No biological clockwatching when you work in Silicon Valley
Happiness economics is bollocks. Oh, UK.gov just adopted it? Er ...
Opportunity doesn't knock; it costs us instead
Ex-US Navy fighter pilot MIT prof: Drones beat humans - I should know
'Missy' Cummings on UAVs, smartcars and dying from boredom
Yes, yes, Steve Jobs. Look what I'VE done for you lately – Tim Cook
New iPhone biz baron points to Apple's (his) greatest successes
Lords take revenge on REVENGE PORN publishers
Jilted Johns and Jennies with busy fingers face two years inside
Sysadmin with EBOLA? Gartner's issued advice to debug your biz
Start hoarding cleaning supplies, analyst firm says, and assume your team will scatter
Edward who? GCHQ boss dodges Snowden topic during last speech
UK spies would rather 'walk' than do 'mass surveillance'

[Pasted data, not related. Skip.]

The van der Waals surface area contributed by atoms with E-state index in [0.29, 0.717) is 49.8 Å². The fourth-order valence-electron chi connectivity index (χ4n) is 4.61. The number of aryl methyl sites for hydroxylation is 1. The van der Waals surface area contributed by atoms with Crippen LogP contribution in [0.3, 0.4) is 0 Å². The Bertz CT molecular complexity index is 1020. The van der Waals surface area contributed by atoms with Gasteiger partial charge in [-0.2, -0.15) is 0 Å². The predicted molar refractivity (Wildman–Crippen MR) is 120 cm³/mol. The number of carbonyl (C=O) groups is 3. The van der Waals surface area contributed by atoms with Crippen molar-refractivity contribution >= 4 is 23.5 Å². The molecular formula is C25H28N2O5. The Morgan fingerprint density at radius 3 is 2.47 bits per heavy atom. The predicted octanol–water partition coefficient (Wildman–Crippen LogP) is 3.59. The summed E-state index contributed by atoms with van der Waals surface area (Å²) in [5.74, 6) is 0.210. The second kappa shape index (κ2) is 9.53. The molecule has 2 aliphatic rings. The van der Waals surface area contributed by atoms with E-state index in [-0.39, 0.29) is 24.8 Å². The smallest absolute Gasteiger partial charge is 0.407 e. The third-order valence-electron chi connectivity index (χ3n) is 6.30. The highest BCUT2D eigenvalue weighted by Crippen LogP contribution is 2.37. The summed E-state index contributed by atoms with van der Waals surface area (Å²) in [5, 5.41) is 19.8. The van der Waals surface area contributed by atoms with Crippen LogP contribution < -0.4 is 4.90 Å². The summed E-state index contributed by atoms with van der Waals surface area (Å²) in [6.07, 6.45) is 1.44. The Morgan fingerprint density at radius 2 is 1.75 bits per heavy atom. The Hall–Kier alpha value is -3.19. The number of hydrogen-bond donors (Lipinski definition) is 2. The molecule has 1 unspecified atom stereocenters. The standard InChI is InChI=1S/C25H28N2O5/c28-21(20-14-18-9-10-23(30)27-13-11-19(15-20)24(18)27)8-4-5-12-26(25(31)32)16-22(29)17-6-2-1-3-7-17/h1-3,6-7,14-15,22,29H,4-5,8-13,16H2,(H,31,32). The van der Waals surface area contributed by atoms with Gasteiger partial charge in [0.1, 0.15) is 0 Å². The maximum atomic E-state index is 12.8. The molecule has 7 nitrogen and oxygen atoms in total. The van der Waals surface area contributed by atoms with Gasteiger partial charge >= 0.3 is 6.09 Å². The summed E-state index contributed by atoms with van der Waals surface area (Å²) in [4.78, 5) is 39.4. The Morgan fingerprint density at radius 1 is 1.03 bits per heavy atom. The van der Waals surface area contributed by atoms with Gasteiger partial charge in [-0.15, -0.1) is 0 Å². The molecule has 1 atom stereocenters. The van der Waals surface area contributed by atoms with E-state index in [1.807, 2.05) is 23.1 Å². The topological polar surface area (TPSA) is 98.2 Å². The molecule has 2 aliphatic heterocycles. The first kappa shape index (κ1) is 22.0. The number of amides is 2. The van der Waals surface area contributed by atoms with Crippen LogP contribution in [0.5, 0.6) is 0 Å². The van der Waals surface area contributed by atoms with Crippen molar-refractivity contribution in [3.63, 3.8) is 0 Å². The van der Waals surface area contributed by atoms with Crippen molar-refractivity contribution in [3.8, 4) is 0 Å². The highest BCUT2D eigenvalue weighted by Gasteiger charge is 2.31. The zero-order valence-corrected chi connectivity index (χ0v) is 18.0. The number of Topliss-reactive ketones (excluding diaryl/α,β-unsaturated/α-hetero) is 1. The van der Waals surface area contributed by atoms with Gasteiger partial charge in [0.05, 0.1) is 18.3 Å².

Doctor Who's Flatline: Cool monsters, yes, but utterly limp subplots
We know what the Doctor does, stop going on about it already
prev story

Whitepapers

Forging a new future with identity relationship management
Learn about ForgeRock's next generation IRM platform and how it is designed to empower CEOS's and enterprises to engage with consumers.
Why and how to choose the right cloud vendor
The benefits of cloud-based storage in your processes. Eliminate onsite, disk-based backup and archiving in favor of cloud-based data protection.
Three 1TB solid state scorchers up for grabs
Big SSDs can be expensive but think big and think free because you could be the lucky winner of one of three 1TB Samsung SSD 840 EVO drives that we’re giving away worth over £300 apiece.
Reg Reader Research: SaaS based Email and Office Productivity Tools
Read this Reg reader report which provides advice and guidance for SMBs towards the use of SaaS based email and Office productivity tools.
Security for virtualized datacentres
Legacy security solutions are inefficient due to the architectural differences between physical and virtual environments.